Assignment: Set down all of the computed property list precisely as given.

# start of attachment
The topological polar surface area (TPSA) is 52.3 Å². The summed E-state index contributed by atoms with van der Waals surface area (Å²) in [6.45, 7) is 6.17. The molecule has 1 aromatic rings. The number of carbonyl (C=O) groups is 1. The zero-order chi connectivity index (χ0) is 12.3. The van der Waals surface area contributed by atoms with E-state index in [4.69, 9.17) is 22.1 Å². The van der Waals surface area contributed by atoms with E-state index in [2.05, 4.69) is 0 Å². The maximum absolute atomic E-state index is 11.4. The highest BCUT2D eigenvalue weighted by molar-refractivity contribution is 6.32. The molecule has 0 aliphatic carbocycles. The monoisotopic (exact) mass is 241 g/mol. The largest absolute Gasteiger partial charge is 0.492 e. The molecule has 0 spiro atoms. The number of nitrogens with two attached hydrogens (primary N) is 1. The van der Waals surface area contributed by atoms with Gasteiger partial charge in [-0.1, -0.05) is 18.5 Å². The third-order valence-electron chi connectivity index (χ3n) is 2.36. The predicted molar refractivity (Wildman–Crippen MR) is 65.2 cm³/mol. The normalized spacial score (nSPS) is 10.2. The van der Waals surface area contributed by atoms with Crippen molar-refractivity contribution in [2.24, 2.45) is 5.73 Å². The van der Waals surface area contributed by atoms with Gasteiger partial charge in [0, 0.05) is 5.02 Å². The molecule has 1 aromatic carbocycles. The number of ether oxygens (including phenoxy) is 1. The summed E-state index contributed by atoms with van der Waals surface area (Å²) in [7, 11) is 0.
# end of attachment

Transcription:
The topological polar surface area (TPSA) is 52.3 Å². The summed E-state index contributed by atoms with van der Waals surface area (Å²) in [6.45, 7) is 6.17. The molecule has 1 aromatic rings. The number of carbonyl (C=O) groups is 1. The zero-order chi connectivity index (χ0) is 12.3. The van der Waals surface area contributed by atoms with E-state index in [4.69, 9.17) is 22.1 Å². The van der Waals surface area contributed by atoms with E-state index in [2.05, 4.69) is 0 Å². The maximum absolute atomic E-state index is 11.4. The highest BCUT2D eigenvalue weighted by molar-refractivity contribution is 6.32. The molecule has 0 aliphatic carbocycles. The monoisotopic (exact) mass is 241 g/mol. The largest absolute Gasteiger partial charge is 0.492 e. The molecule has 0 spiro atoms. The number of nitrogens with two attached hydrogens (primary N) is 1. The van der Waals surface area contributed by atoms with Gasteiger partial charge in [-0.1, -0.05) is 18.5 Å². The third-order valence-electron chi connectivity index (χ3n) is 2.36. The predicted molar refractivity (Wildman–Crippen MR) is 65.2 cm³/mol. The normalized spacial score (nSPS) is 10.2. The van der Waals surface area contributed by atoms with Crippen molar-refractivity contribution in [2.24, 2.45) is 5.73 Å². The van der Waals surface area contributed by atoms with Gasteiger partial charge in [0, 0.05) is 5.02 Å². The molecule has 1 aromatic carbocycles. The number of ether oxygens (including phenoxy) is 1. The summed E-state index contributed by atoms with van der Waals surface area (Å²) in [7, 11) is 0.